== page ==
The sad truth is that these keyboard commandos damning honest white Christians as heretics, morons, or frauds have neither taken the time to understand us nor had the heart to appreciate where we are coming from. They are either vicious Bolsheviks or unwitting souls reacting in accordance with their conditioning. No one is going to fire them for scribbling screeds against our faith. No one in a position of influence is going to publicly shame them for questioning the depth or coherence of our faith. They would never dare write these things about struggling alcoholics, homosexuals, or even Jews and agnostics. In our society to question the sincerity of another’s faith is considered mean and uncharitable. But just as in other areas of life, with regards to spirituality there is one group of people who have been deemed worthy recipients of cruelty and damnation: proud white Christian men. I seriously doubt that Rose or Grubaugh would countenance shaming feminists marching for abortion rights. I doubt that they would laugh if Muslims advocating for Sharia law were fired from their jobs. But I have no doubt whatsoever that they would laugh, applaud, and publicly commend the excommunication, firing, and expulsion from society of pro-white Christians. If I’m incorrect in this assessment, I welcome their compassionate explanation of their love for us, who are in all respects doctrinally orthodox and sincere followers of Christ. They could start by retracting their article’s main assertion and acknowledging that we too have a right to exist and believe as part of the Church.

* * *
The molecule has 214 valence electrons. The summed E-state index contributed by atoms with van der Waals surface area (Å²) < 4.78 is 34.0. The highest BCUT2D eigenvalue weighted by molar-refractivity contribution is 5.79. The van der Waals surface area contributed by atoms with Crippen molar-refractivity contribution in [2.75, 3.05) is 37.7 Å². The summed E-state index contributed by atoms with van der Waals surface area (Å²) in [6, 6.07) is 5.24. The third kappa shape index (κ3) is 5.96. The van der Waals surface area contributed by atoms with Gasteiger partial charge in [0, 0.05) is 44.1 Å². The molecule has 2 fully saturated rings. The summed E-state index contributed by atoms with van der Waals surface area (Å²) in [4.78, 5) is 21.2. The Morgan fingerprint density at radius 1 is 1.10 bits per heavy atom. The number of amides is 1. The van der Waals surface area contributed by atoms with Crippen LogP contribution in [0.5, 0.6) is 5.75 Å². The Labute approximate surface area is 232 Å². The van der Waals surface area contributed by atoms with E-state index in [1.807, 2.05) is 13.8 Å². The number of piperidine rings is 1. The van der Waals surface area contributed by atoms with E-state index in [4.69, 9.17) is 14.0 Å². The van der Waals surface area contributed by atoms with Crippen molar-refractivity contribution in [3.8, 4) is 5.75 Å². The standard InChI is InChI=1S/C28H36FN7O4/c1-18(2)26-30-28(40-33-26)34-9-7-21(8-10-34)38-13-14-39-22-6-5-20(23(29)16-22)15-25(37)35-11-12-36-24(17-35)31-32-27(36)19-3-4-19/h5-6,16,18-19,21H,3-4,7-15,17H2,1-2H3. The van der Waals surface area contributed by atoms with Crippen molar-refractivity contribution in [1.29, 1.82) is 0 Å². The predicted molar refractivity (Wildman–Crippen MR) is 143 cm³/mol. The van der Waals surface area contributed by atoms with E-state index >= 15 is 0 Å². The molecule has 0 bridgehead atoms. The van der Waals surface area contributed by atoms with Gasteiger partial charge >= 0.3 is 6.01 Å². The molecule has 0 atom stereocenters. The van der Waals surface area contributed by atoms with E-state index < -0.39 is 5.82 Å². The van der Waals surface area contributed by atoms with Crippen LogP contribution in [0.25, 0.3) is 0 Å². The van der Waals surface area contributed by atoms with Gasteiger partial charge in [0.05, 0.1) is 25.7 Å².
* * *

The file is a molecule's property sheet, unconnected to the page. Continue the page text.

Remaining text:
Their excommunication is ironic considering that the Institute on Religion and Public Life claims that it is committed to “a religiously pluralistic society that defends human dignity from conception to natural death,” constitutional government based on “a religiously and morally serious culture,” personal freedom and responsibility, and “loyalty to the Western tradition.” The pro-white Christian world says the same thing. Why, then, the hatred towards Christians in the Alt Right? If they are willing to act decently to liberal Christians, atheists, secularists, Jews, Muslims, feminists, gays, and others obviously outside of Christian orthodoxy, they owe it to us who firmly reside inside the confines of the great Protestant confessions.
It is one thing to act as we at Faith and Heritage do — writing like lone voices in the wilderness, in the hopes that some few souls will take heed and avoid the train wreck that is modern postracial Christianity. We have no hopes of corporate success, public commendation, or financial gain. We are salmon swimming upstream. To take cheap shots at the disempowered while atop positions of power and influence, like Rose and Grubaugh did recently at Wallace and all our other brethren, is despicable. They should be heartbroken over their cruelty, and should publicly apologize. Then maybe we can have a proper dialogue instead of their one-sided fit of namecalling.